MSHA: 2015 Mining Deaths Lowest Ever

"While record-low numbers have been achieved, we are mindful that things could change in a heartbeat if we let down our guard. There is still much more to be done to ensure that miners go home after every shift, safe and healthy," Assistant Secretary Joe Main said.

MSHA announced Jan. 5 that its preliminary data show 28 miners died on the job in 2015 -- too many, but a record low nevertheless. And this was a 37 percent improvement from the 45 miner fatalities during 2014 and made 2015 the first year in which mining deaths dropped below 30. Eleven of those 28 deaths occurred in coal mines — three in Pennsylvania; two each in Kentucky, Illinois, and West Virginia; and one each in Alabama and Virginia. The leading causes were powered haulage and machinery accidents, which accounted for six deaths, according to the agency's announcement.

There were 17 deaths in metal and nonmetal mining: four in Nevada, two in Missouri, and one each in California, Florida, Georgia, Iowa, Massachusetts, Nebraska, New Hampshire, North Dakota, Ohio, Pennsylvania, and Virginia. For these, the leading cause of death was machinery accidents.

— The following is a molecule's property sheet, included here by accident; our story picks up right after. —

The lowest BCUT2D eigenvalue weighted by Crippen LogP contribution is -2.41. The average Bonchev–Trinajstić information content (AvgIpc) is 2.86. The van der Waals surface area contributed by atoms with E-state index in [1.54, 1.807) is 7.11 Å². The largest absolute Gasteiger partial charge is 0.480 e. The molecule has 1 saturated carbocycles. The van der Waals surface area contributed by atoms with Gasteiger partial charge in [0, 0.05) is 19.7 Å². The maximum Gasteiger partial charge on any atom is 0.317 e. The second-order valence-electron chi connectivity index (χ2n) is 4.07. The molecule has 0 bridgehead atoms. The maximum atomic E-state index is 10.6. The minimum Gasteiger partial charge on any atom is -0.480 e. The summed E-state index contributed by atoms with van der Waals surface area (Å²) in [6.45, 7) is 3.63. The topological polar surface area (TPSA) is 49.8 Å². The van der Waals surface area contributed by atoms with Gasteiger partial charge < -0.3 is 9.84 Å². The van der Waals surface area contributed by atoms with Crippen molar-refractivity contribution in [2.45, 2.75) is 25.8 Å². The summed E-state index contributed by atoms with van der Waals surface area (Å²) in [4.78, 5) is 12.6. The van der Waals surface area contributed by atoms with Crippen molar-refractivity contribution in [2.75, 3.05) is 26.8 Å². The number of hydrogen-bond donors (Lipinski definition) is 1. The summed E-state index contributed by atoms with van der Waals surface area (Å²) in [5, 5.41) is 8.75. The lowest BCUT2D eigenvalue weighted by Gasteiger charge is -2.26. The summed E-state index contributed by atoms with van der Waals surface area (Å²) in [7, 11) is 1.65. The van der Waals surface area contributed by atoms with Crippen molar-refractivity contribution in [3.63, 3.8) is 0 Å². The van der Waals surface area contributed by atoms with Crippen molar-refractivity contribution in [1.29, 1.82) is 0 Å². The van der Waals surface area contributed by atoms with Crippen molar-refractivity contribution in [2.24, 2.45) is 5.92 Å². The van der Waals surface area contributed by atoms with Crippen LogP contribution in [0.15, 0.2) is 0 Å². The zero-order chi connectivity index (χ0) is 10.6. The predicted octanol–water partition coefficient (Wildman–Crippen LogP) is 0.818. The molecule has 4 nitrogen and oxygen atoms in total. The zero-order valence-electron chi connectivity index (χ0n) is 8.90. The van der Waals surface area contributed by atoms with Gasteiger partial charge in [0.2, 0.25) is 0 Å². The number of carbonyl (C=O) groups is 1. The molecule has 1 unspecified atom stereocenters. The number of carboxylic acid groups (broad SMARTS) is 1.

"While coal mine closures had some effect on the historic low number of mining deaths, actions by MSHA and the mining industry to improve mine safety have been a major factor," said Assistant Secretary Joe Main. He credited the agency's use of strategic enforcement tools, including special impact inspections and the revised Pattern of Violations procedure, along with compliance assistance, training, and outreach efforts to the mining industry.

After three miners died at three separate operations in August 2015, MSHA worked with stakeholders to launch one of its most aggressive enforcement and outreach efforts across the country. And for the next 134 days, no metal and nonmetal mining deaths occurred in the nation's mines, passing the previous record in 2010 of 82 consecutive days.

"While record-low numbers have been achieved, we are mindful that things could change in a heartbeat if we let down our guard. There is still much more to be done to ensure that miners go home after every shift, safe and healthy," Main said.

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